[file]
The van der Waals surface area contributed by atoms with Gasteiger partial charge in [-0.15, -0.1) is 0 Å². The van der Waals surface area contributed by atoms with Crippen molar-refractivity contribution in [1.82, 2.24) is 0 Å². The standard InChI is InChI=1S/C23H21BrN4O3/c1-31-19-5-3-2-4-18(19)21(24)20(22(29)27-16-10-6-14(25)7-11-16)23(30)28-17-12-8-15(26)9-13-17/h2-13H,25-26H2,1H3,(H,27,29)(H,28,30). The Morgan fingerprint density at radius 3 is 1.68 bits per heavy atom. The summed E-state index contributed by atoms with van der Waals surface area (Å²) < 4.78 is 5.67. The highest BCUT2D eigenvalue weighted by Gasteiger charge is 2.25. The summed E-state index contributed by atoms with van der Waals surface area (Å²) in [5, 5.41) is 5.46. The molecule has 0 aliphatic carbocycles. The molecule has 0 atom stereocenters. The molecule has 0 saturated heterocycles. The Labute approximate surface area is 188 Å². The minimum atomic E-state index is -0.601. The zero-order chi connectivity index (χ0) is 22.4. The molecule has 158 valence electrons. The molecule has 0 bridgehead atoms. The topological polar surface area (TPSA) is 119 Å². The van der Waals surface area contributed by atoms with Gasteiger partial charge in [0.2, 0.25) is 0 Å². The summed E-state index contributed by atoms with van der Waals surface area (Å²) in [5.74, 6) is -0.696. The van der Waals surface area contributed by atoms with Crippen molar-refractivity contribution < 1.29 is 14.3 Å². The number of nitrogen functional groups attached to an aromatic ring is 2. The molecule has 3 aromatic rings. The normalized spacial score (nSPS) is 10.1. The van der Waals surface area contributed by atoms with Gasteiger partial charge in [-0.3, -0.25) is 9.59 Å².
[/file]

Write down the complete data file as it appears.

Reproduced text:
The van der Waals surface area contributed by atoms with Gasteiger partial charge in [-0.15, -0.1) is 0 Å². The van der Waals surface area contributed by atoms with Crippen molar-refractivity contribution in [1.82, 2.24) is 0 Å². The standard InChI is InChI=1S/C23H21BrN4O3/c1-31-19-5-3-2-4-18(19)21(24)20(22(29)27-16-10-6-14(25)7-11-16)23(30)28-17-12-8-15(26)9-13-17/h2-13H,25-26H2,1H3,(H,27,29)(H,28,30). The Morgan fingerprint density at radius 3 is 1.68 bits per heavy atom. The summed E-state index contributed by atoms with van der Waals surface area (Å²) < 4.78 is 5.67. The highest BCUT2D eigenvalue weighted by Gasteiger charge is 2.25. The summed E-state index contributed by atoms with van der Waals surface area (Å²) in [5, 5.41) is 5.46. The molecule has 0 aliphatic carbocycles. The molecule has 0 atom stereocenters. The molecule has 0 saturated heterocycles. The Labute approximate surface area is 188 Å². The minimum atomic E-state index is -0.601. The zero-order chi connectivity index (χ0) is 22.4. The molecule has 158 valence electrons. The molecule has 0 bridgehead atoms. The topological polar surface area (TPSA) is 119 Å². The van der Waals surface area contributed by atoms with Gasteiger partial charge in [0.2, 0.25) is 0 Å². The summed E-state index contributed by atoms with van der Waals surface area (Å²) in [5.74, 6) is -0.696. The van der Waals surface area contributed by atoms with Crippen molar-refractivity contribution < 1.29 is 14.3 Å². The number of nitrogen functional groups attached to an aromatic ring is 2. The molecule has 3 aromatic rings. The normalized spacial score (nSPS) is 10.1. The van der Waals surface area contributed by atoms with Gasteiger partial charge in [-0.3, -0.25) is 9.59 Å².